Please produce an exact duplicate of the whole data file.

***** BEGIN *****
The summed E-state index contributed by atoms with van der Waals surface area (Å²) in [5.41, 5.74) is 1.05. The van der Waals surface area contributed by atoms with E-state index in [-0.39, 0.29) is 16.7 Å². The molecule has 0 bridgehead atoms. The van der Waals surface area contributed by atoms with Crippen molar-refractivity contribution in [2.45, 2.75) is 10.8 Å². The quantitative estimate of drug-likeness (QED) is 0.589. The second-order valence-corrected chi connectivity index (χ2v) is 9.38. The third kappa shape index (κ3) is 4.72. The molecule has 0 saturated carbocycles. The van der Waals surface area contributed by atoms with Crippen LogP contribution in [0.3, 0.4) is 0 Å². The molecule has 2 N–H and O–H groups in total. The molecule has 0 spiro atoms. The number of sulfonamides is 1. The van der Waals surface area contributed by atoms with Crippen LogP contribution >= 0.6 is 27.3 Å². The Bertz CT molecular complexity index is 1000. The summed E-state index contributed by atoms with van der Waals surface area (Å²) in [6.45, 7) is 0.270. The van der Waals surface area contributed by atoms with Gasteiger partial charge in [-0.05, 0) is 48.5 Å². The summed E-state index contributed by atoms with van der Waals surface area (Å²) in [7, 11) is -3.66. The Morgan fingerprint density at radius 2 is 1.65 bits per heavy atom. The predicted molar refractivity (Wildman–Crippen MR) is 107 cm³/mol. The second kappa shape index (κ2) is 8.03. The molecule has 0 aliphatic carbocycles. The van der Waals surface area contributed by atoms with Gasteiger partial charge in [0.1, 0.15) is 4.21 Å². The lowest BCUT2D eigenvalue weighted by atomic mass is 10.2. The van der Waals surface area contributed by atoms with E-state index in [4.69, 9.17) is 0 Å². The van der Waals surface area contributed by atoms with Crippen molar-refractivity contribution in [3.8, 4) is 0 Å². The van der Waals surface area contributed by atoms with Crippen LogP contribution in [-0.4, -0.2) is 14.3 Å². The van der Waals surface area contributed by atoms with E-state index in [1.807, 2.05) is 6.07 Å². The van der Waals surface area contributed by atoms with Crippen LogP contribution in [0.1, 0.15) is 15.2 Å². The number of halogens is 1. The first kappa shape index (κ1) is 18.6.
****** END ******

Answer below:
The summed E-state index contributed by atoms with van der Waals surface area (Å²) in [5.41, 5.74) is 1.05. The van der Waals surface area contributed by atoms with E-state index in [-0.39, 0.29) is 16.7 Å². The molecule has 0 bridgehead atoms. The van der Waals surface area contributed by atoms with Crippen molar-refractivity contribution in [2.45, 2.75) is 10.8 Å². The quantitative estimate of drug-likeness (QED) is 0.589. The second-order valence-corrected chi connectivity index (χ2v) is 9.38. The third kappa shape index (κ3) is 4.72. The molecule has 0 saturated carbocycles. The van der Waals surface area contributed by atoms with Crippen LogP contribution in [0.3, 0.4) is 0 Å². The molecule has 2 N–H and O–H groups in total. The molecule has 0 spiro atoms. The number of sulfonamides is 1. The van der Waals surface area contributed by atoms with Crippen LogP contribution >= 0.6 is 27.3 Å². The Bertz CT molecular complexity index is 1000. The summed E-state index contributed by atoms with van der Waals surface area (Å²) in [6.45, 7) is 0.270. The van der Waals surface area contributed by atoms with Gasteiger partial charge in [-0.05, 0) is 48.5 Å². The summed E-state index contributed by atoms with van der Waals surface area (Å²) in [7, 11) is -3.66. The Morgan fingerprint density at radius 2 is 1.65 bits per heavy atom. The predicted molar refractivity (Wildman–Crippen MR) is 107 cm³/mol. The second kappa shape index (κ2) is 8.03. The molecule has 0 aliphatic carbocycles. The van der Waals surface area contributed by atoms with Gasteiger partial charge in [0.1, 0.15) is 4.21 Å². The lowest BCUT2D eigenvalue weighted by atomic mass is 10.2. The van der Waals surface area contributed by atoms with E-state index in [4.69, 9.17) is 0 Å². The van der Waals surface area contributed by atoms with Crippen molar-refractivity contribution in [3.8, 4) is 0 Å². The van der Waals surface area contributed by atoms with Crippen LogP contribution in [-0.4, -0.2) is 14.3 Å². The van der Waals surface area contributed by atoms with E-state index in [1.807, 2.05) is 6.07 Å². The van der Waals surface area contributed by atoms with Crippen LogP contribution in [0.1, 0.15) is 15.2 Å². The number of halogens is 1. The first kappa shape index (κ1) is 18.6.